No wonder our emotions are all over the place. We are judging people we've never even met, based on half-known truths we're being fed. Perhaps it's time to change to a healthier diet. One where I decide what's healthy. One where God leads me, not man. It is overwhelming to me, I can't imagine what it's like for them. This should make me weep, not hate. I actually do both, sometimes in the same sentence. All this tells me I am both spirit and flesh, and the war for my soul is really what's on the line. The battle rages, but I get to decide who wins. The decision is mine alone.
It took a friend on a plane to get me to step back and realize there's always more to a story. So as you enjoy the comforts of your day today, from toothpaste to socks, from coffee to dessert, from laundry to a house to clean, pause. Pause and be that mom holding her baby on a plane traveling into the complete unknown, and say a prayer for her. And give thanks that you aren't her. Only because of Jesus' grace and mercy on your life.
In a few days Christ followers will celebrate Easter. A festival devoted to a dead man who came back to life. And while our hearts and minds are devout in this, we are in a global pandemic of fear.
Lately I've been covered under a blanket so thick I feel I can't breathe. Is there anything I'm good at? Do I have any level of worth? It's a feeling that goes deep and the thoughts that accompany it are pretty dark. Needless to say, tears flow. The ironic thing is, I have developed a women's retreat based on how we and society sees us, versus how God sees us.
The real problem, at least for me, is that my self expectations are unrealistic. My bar is so high I'm not even sure Jesus could hit it. Self-sabotage some would say. In my head, since the bar is so high, why even bother. Right?
So I need to reset. Reset the bar, reset my thoughts, reset my ideals, and reset my goals. Not eliminate them. I need to find patience with myself, accept that failure is part of the process, not succeeding the first time doesn't reflect my aptitude, just my inexperience.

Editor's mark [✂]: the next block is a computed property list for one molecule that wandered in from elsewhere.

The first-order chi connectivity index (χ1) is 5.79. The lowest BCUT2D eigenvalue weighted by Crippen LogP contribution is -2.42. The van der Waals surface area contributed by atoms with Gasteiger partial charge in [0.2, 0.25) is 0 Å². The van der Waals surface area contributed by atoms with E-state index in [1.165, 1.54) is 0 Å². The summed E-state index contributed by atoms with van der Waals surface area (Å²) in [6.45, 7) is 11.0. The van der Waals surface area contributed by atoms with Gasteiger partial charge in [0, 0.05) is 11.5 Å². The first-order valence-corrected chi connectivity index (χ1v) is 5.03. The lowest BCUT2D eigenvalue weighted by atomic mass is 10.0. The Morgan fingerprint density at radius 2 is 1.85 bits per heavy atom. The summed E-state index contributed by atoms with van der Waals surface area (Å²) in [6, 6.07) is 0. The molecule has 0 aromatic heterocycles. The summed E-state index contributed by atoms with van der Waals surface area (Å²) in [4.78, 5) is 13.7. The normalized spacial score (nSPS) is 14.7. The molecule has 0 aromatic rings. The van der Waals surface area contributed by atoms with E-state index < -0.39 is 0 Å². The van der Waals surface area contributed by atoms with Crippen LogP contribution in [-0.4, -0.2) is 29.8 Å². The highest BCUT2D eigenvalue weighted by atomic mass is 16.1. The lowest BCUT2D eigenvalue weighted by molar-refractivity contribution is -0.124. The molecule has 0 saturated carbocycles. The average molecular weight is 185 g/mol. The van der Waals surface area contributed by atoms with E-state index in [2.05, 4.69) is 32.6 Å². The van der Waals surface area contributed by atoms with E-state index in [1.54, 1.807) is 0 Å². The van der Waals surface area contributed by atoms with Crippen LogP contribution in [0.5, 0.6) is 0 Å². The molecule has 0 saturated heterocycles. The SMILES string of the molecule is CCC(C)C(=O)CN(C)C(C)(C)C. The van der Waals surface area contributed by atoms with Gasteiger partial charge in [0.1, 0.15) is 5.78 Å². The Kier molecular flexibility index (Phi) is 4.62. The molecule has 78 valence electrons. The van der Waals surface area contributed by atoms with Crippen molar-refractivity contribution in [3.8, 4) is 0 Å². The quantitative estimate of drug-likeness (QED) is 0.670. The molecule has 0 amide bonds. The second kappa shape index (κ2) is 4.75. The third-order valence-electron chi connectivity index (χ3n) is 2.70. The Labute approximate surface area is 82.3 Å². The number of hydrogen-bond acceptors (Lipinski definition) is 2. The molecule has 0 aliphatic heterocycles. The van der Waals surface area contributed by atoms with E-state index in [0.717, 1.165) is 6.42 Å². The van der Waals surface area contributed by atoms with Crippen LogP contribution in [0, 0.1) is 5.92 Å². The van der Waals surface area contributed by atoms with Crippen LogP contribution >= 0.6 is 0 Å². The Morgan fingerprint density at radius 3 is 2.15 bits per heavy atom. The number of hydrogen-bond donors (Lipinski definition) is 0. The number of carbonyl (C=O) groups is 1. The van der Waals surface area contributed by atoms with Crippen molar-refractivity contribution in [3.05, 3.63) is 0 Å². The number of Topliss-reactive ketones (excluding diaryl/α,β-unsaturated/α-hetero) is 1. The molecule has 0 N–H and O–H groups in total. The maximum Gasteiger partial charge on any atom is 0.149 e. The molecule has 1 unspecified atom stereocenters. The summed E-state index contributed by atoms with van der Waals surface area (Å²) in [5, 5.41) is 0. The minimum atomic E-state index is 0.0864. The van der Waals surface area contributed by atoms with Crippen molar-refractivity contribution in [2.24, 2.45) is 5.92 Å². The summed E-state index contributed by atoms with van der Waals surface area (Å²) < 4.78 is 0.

If you have a child competing in track, as an example, and they lose their heat, do you tell them to just quit? Usually not. You encourage them to try again. And that's exactly what God tells us to do. He's rooting for us!! He already has equipped us! He KNOWS we can... we just need to decide if he's worth crossing the finish line for.
Praying for all of us who feel like failures. Remember, feelings are deceptive. You've been given another day. That, in and of itself, tells us God believes in us.
Ugh... resetting yet again.
There is a popular song out now that actually has the words, "I'm thankful for the scars." Thankful?? Scars are an indication that something was broken, whether flesh or heart or emotions. The breaking of something always leaves behind something else. How can I be thankful for brokenness?
I guess, in retrospect, I can have empathy with those who've lived through physical and mental abuse. I can show people how to survive, and hopefully, thrive. I can hold the hurting and relate on such a deep level that those who have never experienced it cannot comprehend. There's so many contrite sayings about being broken, the story of the practice of putting together a broken vase with gold, or the story of where there are holes the light gets in. Both are legit, but my issue is God allows brokenness. Sin, the way we treat others, brings to light brokenness.
I truly feel there are families in my life who have never experienced pain. I'm told that we never know what goes on behind closed doors. I'm confident that I do, in many instances. But here's the thing. I may not see their brokenness, their pain, their issues, but Christ showed me that no one... no one, leaves here without scars. He had physical scars from beatings too great to comprehend, scars from betrayal of a close friend, scars from others fleeing in denial of him, and scars of his father forsaking him. Physical, mental, emotional scars. He lived them all, only to overcome them and rise. He rose not on his own ability though. It was God who raised him. How much clearer an example can we get? If we want to rise beyond our scars, we CANNOT do it on our own. "I can do ALL THINGS through Christ who gives me strength."
I can and will continue to rise above my scars, with God's help, but I am thankful for my scars for they remind me sin covers this place, and when I look back, I can see how far I've come.
I learned something new yesterday. I learned that what I see through my camera lens is not the whole truth. When I was able to slow my shutter speed to 1/4 of a second, meaning the shutter stays open longer to pull in all the elements. If my shutter speed is faster, it stops the motion, so it freezes any action into a brief pause.